Cats, like any other creature, are susceptible to a variety of infectious diseases that can have serious consequences on health and well-being. One such infectious disease that cat lovers need to have an understanding of is feline leukemia. This viral infection is truly one to avoid when possible, and at Carriage Hills Animal Hospital we are here to arm you with the knowledge you need to do so.
The Pathophysiology Behind Feline Leukemia
While the leukemia that affects our human loved-ones is the result of a cancerous process, feline leukemia is actually caused by an infectious virus. Feline leukemia virus (FeLV) is a retrovirus, similar to HIV in people. It results in a serious infection that may appear even several years after exposure to the virus.
The leukemia virus resides in the saliva and other body fluids of an infected cat. It may then be passed along to new hosts who come into close contact during activities such as mutual grooming or fighting. Kittens may also receive the infection from their mother.
Many cats who are exposed the the feline leukemia virus are able to fend it off. It is believed that cats with weakened immune systems such as young cats are at higher likelihood of not being able to do so.
When a cat is unable to fight off an infection with feline leukemia, the virus invades cells throughout the body. About 10% of infected cats will harbor the virus in the bone marrow where it may remain dormant there for some time.
Eventually, the virus will exert immunosuppressive effects and result in cancerous growth within the affected tissues. While many cats do not exhibit symptoms early in the course of infection, common symptoms later in the course might include:
- Decreased appetite
- Weight loss
- Enlarged lymph nodes
- Chronic infections
- Neurologic problems such as seizures
- Eye problems
- Persistent diarrhea
At this time there is no cure for feline leukemia, and once diagnosed most infected felines do not survive beyond two to three years.
What You Can Do
Feline leukemia is the most common infectious disease diagnosed in cats, with 2-3% being affected (and as many as 30% of sick cats). As with most diseases with no known cure, prevention is the name of the game. So what can you as a cat owner do to protect your precious furry ward?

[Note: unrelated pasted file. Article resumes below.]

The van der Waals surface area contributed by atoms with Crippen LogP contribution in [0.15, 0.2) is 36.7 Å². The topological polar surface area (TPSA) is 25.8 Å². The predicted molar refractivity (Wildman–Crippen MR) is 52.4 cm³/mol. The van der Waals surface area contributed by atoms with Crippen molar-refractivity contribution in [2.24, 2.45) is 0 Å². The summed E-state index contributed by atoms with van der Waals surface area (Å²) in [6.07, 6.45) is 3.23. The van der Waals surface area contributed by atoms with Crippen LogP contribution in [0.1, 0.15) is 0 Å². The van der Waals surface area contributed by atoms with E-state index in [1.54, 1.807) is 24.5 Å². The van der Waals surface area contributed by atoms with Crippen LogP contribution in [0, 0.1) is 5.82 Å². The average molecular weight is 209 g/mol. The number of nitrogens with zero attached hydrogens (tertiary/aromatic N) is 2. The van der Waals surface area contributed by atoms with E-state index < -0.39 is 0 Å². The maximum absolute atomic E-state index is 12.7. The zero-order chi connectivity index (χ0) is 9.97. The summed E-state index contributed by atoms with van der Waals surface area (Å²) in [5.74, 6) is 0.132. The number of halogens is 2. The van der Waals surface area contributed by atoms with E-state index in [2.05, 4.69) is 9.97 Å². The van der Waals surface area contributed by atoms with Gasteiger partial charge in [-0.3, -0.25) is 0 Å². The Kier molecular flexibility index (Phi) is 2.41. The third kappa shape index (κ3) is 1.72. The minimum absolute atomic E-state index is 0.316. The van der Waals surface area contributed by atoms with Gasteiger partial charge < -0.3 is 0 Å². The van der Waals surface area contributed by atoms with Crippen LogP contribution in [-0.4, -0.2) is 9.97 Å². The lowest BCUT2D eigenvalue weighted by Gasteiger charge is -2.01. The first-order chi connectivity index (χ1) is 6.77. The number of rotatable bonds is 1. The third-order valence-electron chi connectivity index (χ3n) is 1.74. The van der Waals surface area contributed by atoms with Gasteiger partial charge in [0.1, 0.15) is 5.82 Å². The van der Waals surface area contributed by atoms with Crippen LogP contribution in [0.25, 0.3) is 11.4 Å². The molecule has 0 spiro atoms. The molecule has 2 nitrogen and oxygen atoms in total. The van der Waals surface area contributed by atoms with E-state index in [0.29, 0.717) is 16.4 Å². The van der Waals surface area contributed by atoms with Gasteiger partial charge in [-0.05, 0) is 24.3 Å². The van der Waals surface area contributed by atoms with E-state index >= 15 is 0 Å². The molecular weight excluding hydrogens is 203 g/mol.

Preventing exposure is key. Indoor cats are less likely to be exposed to infected cats and are at low risk of infection. Don’t forget, though, that cats sometimes slip outside unexpectedly or meet another neighborhood cat through a window screen. We also sometimes bring home an unexpected four-pawed houseguest that could be harboring infection.
Be sure to:
- Know the feline leukemia status of all cats in your home. A simple blood test can tell you if your cat has been infected or not.
- Do not introduce any new cats into your household prior to a vet visit and blood test. Call us so that we can help give any newcomers the all clear.
- Bring your pets in for routine wellness care and recommended vaccinations.
- Protect cats who are under two years of age, go outdoors, or are otherwise immunocompromised by vaccinating against feline leukemia virus.
- Keep your cat indoors or supervise outdoor activity if possible.
- Test cats who live with feline leukemia positive cats regularly.
Feline leukemia is the leading cause of infectious cat deaths every year. Thankfully, as a proactive pet owner there is a lot that you can do to prevent your cat from being infected. Vaccination is not a guarantee, but it does help to provide significant protection for most cats against this devastating disease.
Please let us know if you would like us to help protect your pet against feline leukemia virus. It’s a simple step to take against a complicated enemy.